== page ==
- Ways to deactivate the reactive authority and replace it with an authentic authority
- New perspectives that shift the way you see your child’s behavior
- The motivation behind your reactions and how to change that
- How kids understand corrections, and how to work with that point of view to change behavior
- Phrases and sample conversations to get the ball rolling, and so much more.
One mom wrote, “I’ve seen sites like this before… they look like they offer great stuff, but give fluff or BS. I’m amazed at the immediate results with my child and myself. I’m in control… I don’t get emotional or upset. I now use situations as teachable moments, and my child totally responds.” Erin from Oregon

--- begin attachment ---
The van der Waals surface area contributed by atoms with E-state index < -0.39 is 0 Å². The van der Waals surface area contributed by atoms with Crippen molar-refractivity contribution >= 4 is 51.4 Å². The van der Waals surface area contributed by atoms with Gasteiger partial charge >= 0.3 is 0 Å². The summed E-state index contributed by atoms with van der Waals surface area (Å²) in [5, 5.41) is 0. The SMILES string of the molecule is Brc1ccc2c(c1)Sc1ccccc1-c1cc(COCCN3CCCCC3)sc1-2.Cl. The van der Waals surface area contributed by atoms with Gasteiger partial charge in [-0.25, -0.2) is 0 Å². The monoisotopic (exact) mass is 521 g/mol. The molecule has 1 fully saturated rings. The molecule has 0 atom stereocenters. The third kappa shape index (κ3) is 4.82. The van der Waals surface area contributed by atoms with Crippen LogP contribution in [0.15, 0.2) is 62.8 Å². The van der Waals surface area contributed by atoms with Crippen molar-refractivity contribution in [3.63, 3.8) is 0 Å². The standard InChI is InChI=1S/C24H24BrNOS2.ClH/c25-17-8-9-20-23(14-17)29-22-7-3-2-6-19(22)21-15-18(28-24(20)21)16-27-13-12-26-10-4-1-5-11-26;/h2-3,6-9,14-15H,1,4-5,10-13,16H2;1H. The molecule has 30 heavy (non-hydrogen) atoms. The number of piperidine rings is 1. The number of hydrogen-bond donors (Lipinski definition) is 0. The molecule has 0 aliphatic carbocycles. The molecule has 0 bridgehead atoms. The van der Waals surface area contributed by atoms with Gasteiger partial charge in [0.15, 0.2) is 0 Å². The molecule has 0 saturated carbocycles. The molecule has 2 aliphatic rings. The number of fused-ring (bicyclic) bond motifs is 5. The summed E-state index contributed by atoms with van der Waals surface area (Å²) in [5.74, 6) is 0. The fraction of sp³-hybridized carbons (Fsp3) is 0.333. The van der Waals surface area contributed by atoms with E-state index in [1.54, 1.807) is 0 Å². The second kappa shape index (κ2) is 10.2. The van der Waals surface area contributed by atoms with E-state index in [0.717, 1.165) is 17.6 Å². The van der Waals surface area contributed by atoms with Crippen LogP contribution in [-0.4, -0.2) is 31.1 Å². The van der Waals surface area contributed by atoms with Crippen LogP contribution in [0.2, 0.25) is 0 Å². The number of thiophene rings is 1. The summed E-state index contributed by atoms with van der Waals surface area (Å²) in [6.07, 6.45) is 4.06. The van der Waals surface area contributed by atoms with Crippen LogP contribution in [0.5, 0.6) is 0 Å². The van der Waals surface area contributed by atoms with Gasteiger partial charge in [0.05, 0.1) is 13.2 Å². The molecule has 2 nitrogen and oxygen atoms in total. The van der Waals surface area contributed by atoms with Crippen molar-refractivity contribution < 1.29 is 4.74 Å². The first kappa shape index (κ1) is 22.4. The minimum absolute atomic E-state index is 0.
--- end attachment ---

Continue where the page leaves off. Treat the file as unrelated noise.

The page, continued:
As part of our launch we’re offering this series at a special price. The price won’t last long, so grab it now while you can.
As Amy Westervelt said, “Let’s redefine “having it all,” or better yet let each woman define for herself what the best version of her life might look like.”
We believe you should be the one to define what works, and what doesn’t work, in parenting, too. We know there isn’t just one way to do anything. So we encourage parents to mix and match concepts so they work for your unique situation, child and family.
Take a look around the new Proactive Parenting site. If you find something that doesn’t work or there’s a mistake, don’t be shy, let me know.
Please leave me a comment and let me know what you think about “doing it all.”
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Thanks, Now Go Hug Your kids!